Tuesday, 19 August 2014

The Jolly Miller

 
 

The Jolly Miller Hotel was built in the late 1840s at the southern end of Queen Street opposite Kendall’s Mill. The hotel was opened by George Fieldhouse who had followed his convict father to New South Wales in 1828. George’s two sons William and Edwin Hallett opened a general store next to the hotel in 1853. This building, which later became the offices for the Campbelltown and Ingleburn News, is still standing opposite McDonald’s restaurant in Queen Street.
George Fieldhouse was the licensee of the Jolly Miller until his death in 1880. An interesting side story regarding George Fieldhouse concerns a visitor to the town in the same year as George’s death. The traveller, a Frederick E Sawyer, noticed George sitting in front of the inn and began to quiz him about his knowledge of Fisher’s Ghost and to show him the spot “immortalized in story, where the ghost of Fisher made its appearance”. To his astonishment Fieldhouse stated most emphatically that there never was a Fisher’s  Ghost  or any other ghost in Campbelltown, at any time or in any place, or under any circumstances! He knew all the parties connected to the story.
 

The Southern end of Queen Street showing Fieldhouse's Store and the Commonwealth Hotel (formerly Jolly Miller Inn) on the right. (Photo courtesy Campbelltown and Airds Historical Society).
After the death of George Fieldhouse the license to the inn passed through a number of hands for the next twenty years. In 1891 it was run by Elizabeth Cooper, Meyer in 1894 and Charles Stanley from 1896 to 1899 and William Day was the proprietor in 1900. That year the application to renew the license was opposed as the inspector ruled that it was not up to the requirements of the Act. The standard of accommodation was not such as the Act provided for. It was deemed “old and unsuitable for present requirements, the sanitary arrangements, ventilation and drainage not being up to date.” The improvements were made and in February 1901 the new proprietor Fred Mulholland applied successfully for a name change and the hotel became the Commonwealth Hotel. A new name and improvements heralded a new beginning for the old hotel.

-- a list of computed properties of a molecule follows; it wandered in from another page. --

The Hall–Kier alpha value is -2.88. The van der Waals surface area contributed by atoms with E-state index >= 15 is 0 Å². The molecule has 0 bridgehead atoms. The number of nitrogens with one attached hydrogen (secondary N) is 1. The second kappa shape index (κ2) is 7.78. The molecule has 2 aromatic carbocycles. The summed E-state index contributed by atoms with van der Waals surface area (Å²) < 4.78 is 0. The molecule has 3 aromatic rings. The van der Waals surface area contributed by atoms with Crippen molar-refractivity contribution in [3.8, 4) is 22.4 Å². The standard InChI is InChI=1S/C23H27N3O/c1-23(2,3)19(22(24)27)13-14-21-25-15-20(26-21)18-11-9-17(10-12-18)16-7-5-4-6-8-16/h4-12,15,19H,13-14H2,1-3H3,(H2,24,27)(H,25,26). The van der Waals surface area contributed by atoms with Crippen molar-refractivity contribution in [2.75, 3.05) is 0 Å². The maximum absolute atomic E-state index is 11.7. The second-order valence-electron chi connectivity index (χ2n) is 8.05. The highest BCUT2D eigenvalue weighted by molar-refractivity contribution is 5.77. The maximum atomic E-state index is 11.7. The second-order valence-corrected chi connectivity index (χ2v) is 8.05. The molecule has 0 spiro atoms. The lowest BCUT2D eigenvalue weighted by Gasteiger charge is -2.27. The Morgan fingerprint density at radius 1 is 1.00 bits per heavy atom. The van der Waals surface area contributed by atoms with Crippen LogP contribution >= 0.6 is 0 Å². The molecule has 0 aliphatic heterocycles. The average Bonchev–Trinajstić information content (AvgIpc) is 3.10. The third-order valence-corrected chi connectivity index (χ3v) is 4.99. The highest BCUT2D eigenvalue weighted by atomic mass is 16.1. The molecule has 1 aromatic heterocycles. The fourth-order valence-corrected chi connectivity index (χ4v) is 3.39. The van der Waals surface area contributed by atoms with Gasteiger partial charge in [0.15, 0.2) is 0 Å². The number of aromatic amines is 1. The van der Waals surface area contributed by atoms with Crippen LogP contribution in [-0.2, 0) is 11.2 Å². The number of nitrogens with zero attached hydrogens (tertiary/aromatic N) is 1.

The hotel was often the scene of various inquests in the early days. Examples of this include the inquest into Elizabeth Walsh’s death written about in my previous blog post. The hotel was in the news in 1904 when a man named Thomas Griffiths committed suicide in a paddock at the rear of the hotel. Thomas was living on the premises at the time.
In 1909 architect Alfred R. Payten designed alterations and additions to the Commonwealth Hotel.
The hotel licenses continued to change hands after the turn of the century with Henry Bridgeland, Helen Hutchison, Mr Reidy and John Williamson owning the hotel between 1912 and 1919. In 1917 Helen Hutchison was taken by surprise when an inspector fined her for remaining open past the allotted hours. A patron was also fined for assaulting and insulting the inspector when he forced the pub to close.

By the 1930s the Commonwealth Hotel was being promoted as the ‘First and Last’ and ‘19th Hole’- the house where sports meet. The license was transferred to the newly erected Good Intent Hotel in 1939 and the premises were converted to residential use known as the Commonwealth Flats. The building was demolished in the early 1960s. The site today is a vacant block next to the now Macarthur Legal Centre.


Photograph showing the much altered Commonwealth Flats next to Fieldhouse's Store in the early 1960s just before the flats were demolished. (Alex Goodsell Collection).

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